There is not currently a way to spell “I want an opaque return type that is the same as the opaque return type of some other function.” In diagnostic messages, we currently disambiguate by writing “some T (result of f)” and “some T (result of g)”—conceivably, in the future, we’ll be able to actually spell out “result of f” in code, but that is not today.

2 Likes

I don't know what "this" refers to. Please identify what reason you're referring to here.

Two functions with return type some T do not necessarily have distinct return types. This is not an accurate statement. What makes a type opaque is the fact that it is returned from a function that declares an opaque return type.

What you probably mean to say is that two functions with return type some T could return different underlying types.

The compiler knows the underlying concrete type of any function with an opaque return type, so it should allow you override a function with an opaque return type if the concrete return type is the same.

No, I am not saying what you think I am. Rather, some T is a type of its own (an opaque type) distinct from the underlying type from the perspective of the static type system. Two functions f and g that return some T necessarily have different return types (which Swift diagnostics currently call "result of f" and "result of g") regardless whether the underlying types are the same or different.

The function in question may be defined in another resilient module, the underlying concrete type of which may then change. Whether or not the compiler knows the underlying type, however, is immaterial: some T is a type of its own, and the point of its being an opaque type is that the compiler does not make use of its knowledge of the underlying type.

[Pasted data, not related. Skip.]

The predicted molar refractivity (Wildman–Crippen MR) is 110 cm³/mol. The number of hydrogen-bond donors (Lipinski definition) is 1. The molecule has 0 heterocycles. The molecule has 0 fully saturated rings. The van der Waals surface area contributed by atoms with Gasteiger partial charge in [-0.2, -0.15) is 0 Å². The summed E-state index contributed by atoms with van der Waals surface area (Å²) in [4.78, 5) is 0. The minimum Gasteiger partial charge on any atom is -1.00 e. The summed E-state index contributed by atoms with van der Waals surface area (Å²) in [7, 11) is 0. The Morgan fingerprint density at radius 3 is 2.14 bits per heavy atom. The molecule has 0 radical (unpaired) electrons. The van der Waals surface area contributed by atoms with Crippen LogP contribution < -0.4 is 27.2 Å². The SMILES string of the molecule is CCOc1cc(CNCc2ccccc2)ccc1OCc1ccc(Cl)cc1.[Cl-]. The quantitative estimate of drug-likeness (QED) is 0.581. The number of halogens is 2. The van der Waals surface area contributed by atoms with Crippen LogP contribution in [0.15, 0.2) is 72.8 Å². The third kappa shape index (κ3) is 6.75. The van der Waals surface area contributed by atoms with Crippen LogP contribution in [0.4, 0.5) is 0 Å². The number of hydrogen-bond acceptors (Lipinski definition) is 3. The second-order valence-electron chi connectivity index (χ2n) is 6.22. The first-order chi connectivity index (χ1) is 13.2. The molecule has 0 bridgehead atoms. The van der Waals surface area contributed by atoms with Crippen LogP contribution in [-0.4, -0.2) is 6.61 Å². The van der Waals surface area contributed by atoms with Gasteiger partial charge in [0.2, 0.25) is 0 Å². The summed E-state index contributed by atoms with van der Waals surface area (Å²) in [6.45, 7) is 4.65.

The behavior I've outlined above is the relevant "this."

2 Likes

Why would opaque types be implemented this way? How does "result of f " and "result of g" differ from the perspective of the caller (or from the perspective? When a function returns some T, you can only call methods on the resulting value that are part of the protocol T. Is there any scenario in which replacing a call to f with a call to g would cause an error?

That's what it means to be opaque. Let me state again: to say that the result type of f is an opaque some T is to say that the static type system makes use of no knowledge about the result type of f other than (1) that it's of some type that conforms to T; and (2) that it's the result type of f.

They differ in that they are the result of two different functions. Since there is no way to utter any constraint that the opaque result types of two different functions both spelled some T are the same and since there is no notion of identity of separately declared functions, all we (as in, the static type system) can know about the result type of g is (1) that it's of some type that conforms to T; and (2) that it's the result type of g, which is not f.

Of course—that is in fact fundamental to the use of opaque types:

protocol T { }
struct S: T { }
func f() -> some T { S() }
func g() -> some T { S() }

var a = f() // The static type of `a` is `some T` (result of `f()`)
a = f()     // OK
a = g()     // Error: cannot assign value of type 'some T' (result of 'g()') to type 'some T' (result of 'f()')

var b = g() // The static type of `b` is `some T` (result of `g()`)
b = g()     // OK
b = f()     // Error: cannot assign value of type 'some T' (result of 'f()') to type 'some T' (result of 'g()')
1 Like